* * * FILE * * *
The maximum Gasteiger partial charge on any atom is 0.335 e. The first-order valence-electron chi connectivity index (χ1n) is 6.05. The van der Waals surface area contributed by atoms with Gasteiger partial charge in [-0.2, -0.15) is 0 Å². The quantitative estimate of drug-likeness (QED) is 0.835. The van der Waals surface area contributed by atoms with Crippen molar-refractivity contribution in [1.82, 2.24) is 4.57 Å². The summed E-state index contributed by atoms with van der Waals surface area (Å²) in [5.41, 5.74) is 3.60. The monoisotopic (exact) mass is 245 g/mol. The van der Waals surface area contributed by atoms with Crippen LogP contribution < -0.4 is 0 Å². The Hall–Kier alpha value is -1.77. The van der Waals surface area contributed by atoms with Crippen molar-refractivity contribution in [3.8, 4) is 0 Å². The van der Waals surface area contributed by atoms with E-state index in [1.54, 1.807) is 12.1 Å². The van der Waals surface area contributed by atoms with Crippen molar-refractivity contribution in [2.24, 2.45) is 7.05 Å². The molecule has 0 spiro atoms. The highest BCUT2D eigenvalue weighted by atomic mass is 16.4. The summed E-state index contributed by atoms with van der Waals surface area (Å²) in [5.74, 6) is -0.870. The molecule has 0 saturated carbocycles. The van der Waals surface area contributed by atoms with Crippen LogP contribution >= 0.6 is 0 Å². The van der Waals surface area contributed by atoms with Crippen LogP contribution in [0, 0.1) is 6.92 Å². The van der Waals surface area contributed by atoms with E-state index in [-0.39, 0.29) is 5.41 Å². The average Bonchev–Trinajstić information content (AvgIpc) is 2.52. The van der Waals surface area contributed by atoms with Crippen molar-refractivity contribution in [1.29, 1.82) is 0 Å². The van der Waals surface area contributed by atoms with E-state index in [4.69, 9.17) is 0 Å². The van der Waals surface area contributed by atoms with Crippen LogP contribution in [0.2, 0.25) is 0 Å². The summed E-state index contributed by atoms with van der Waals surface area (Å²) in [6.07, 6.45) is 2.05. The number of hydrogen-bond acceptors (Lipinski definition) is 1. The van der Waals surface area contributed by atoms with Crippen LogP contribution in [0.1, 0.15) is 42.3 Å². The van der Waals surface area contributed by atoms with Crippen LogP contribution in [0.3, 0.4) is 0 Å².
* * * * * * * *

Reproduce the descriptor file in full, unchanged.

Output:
The maximum Gasteiger partial charge on any atom is 0.335 e. The first-order valence-electron chi connectivity index (χ1n) is 6.05. The van der Waals surface area contributed by atoms with Gasteiger partial charge in [-0.2, -0.15) is 0 Å². The quantitative estimate of drug-likeness (QED) is 0.835. The van der Waals surface area contributed by atoms with Crippen molar-refractivity contribution in [1.82, 2.24) is 4.57 Å². The summed E-state index contributed by atoms with van der Waals surface area (Å²) in [5.41, 5.74) is 3.60. The monoisotopic (exact) mass is 245 g/mol. The van der Waals surface area contributed by atoms with Crippen LogP contribution < -0.4 is 0 Å². The Hall–Kier alpha value is -1.77. The van der Waals surface area contributed by atoms with Crippen molar-refractivity contribution in [3.8, 4) is 0 Å². The van der Waals surface area contributed by atoms with E-state index in [1.54, 1.807) is 12.1 Å². The van der Waals surface area contributed by atoms with Crippen molar-refractivity contribution in [2.24, 2.45) is 7.05 Å². The molecule has 0 spiro atoms. The highest BCUT2D eigenvalue weighted by atomic mass is 16.4. The summed E-state index contributed by atoms with van der Waals surface area (Å²) in [5.74, 6) is -0.870. The molecule has 0 saturated carbocycles. The van der Waals surface area contributed by atoms with Crippen LogP contribution >= 0.6 is 0 Å². The van der Waals surface area contributed by atoms with Crippen LogP contribution in [0, 0.1) is 6.92 Å². The van der Waals surface area contributed by atoms with E-state index in [-0.39, 0.29) is 5.41 Å². The average Bonchev–Trinajstić information content (AvgIpc) is 2.52. The van der Waals surface area contributed by atoms with Crippen molar-refractivity contribution in [1.29, 1.82) is 0 Å². The van der Waals surface area contributed by atoms with E-state index in [4.69, 9.17) is 0 Å². The van der Waals surface area contributed by atoms with Crippen LogP contribution in [0.2, 0.25) is 0 Å². The summed E-state index contributed by atoms with van der Waals surface area (Å²) in [6.07, 6.45) is 2.05. The number of hydrogen-bond acceptors (Lipinski definition) is 1. The van der Waals surface area contributed by atoms with Crippen LogP contribution in [0.1, 0.15) is 42.3 Å². The van der Waals surface area contributed by atoms with Crippen LogP contribution in [0.3, 0.4) is 0 Å².